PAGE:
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Homilies/Reflections

GOD WILL MAKE IT RIGHT. A reflection for the 19th Sunday of the Ordinary Time, Year A.
By Fr. Modestus Mgbaramuko
Sun, 09 Aug 2020

Readings: 1Kgs 19:9, 11-13; Rm 9:1-5; Mt 14:22-33

Brothers and Sisters in Christ,

    There are times when things simply do not conform. Times when many things in life get so rough, and so unpredictably fearful. Today, the Gospel recounts a huge uncertainty at sea with the disciples of Jesus. The fishermen who made their livelihood from their familiarity with the sea face the fear of the entire lives. Matthew's remarks that the boat was far at sea, while those in it battled with the ragging waves and the head-winds, evokes a great sense of distress. How do you feel when you run into menacing turbulence in the plane?

   While we ponder the dramatic scenario of the Gospel story,  we also consider the serenity of the mountain-top experience of Elijah. But we need not stop at or see only the gentle breeze experience of God's presence. Unlike the Horeb earthquake scene of Elijah's experience, the sea of Galilee was calm; the wind and the waves were absent when the followers of Jesus set out on their journey. Yet, the Lord came to his people when they have had a feel of the turmoil. We have a call to realize that God is the one who cuts through the complicated possibilities of life's rainbow colors to bring the calm to our troubled minds.

    On land, at sea, or on the mountain, the variegated stories of our lives will witness the ups and downs. The solitude of the desert, the earthquake of the hill, and the raging storms of the sea are vehicles of life's lessons. The serenity of the desert awakens our sense of prayer. The loneliness of the desert cautions us about the evil powers that lurk around there. The horizon of beauty out there at sea again unfolds with sinister forces of untamed nature. We need these experiences to help us value the worth of our peace and the joy God gives to us.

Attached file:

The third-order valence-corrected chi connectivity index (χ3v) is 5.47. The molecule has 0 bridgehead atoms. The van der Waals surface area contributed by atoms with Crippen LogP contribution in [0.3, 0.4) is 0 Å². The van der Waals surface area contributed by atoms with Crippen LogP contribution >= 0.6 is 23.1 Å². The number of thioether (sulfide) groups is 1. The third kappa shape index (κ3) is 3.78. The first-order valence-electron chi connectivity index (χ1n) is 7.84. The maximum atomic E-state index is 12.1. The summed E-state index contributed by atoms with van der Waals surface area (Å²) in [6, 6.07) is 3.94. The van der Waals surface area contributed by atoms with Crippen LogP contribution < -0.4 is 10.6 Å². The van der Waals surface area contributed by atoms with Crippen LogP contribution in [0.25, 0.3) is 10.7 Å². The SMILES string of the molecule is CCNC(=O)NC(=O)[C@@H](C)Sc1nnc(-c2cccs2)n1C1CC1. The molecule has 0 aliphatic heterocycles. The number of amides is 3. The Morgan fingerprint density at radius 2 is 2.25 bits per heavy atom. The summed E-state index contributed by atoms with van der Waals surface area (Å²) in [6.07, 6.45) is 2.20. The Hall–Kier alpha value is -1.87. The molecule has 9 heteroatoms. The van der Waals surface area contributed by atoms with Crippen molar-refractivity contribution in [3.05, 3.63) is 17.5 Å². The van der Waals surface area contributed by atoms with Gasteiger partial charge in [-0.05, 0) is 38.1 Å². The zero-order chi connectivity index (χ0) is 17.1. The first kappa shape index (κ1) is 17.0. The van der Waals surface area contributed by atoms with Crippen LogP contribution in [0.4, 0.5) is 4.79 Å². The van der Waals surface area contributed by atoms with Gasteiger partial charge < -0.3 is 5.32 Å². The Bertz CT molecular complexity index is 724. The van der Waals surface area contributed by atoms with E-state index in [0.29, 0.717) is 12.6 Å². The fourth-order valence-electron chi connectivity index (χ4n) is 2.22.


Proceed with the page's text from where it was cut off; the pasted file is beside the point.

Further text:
As Elijah and Jesus spent their nights on the mountain, conversing with God, the disciples spent theirs at sea level, doing the struggle of their life. God visited Elijah in calmness, and the Lord Jesus visited the disciples, reassuring them with courage at the face of peril. The God of the mountains is still God in the valley. The God of the high ground or special places is the same God in the everyday lives that toil and grind. May we not only see that Elijah worked wonders, let us know too, that miracles do not miraculously put an end to all the problems of faith. And do not presume that everything is okay because Jesus himself had sent out the disciples across the sea. Realize also that setting out on a peaceful day does not guarantee the absence of challenge, or prevent the sudden surge of the stormy sea.

   What do we often do when we face the earthquakes on live's mountains? How do we fare when the waves of adversity and terror plunge themselves into our lives? Our family members are drenched now and again with the regrets of stormy marriages. Our parents and grandparents may come down with scary signs of the coronavirus. What do we do when brothers and sisters await the diagnosis of suspected mental health issues? Is Peter's option included in our choices? Do we ever take those first brave steps of Peter that today's Gospel underscores? Yes, we must always hurry into the hands of God in our troubles.

  Belief may never work for me until I begin to count the work of faith as a workable option. Until I start to take the limp and risk of faith, I cannot count on Christ to save what little hopes that I have. That is why true faith is not merely consenting to doctrine or a claim for our adoption through baptism. Faith must be tried and lived out in a personal encounter with Christ on life's stormy seas. When the waves beat around you, call to Jesus with all you have.

 

 

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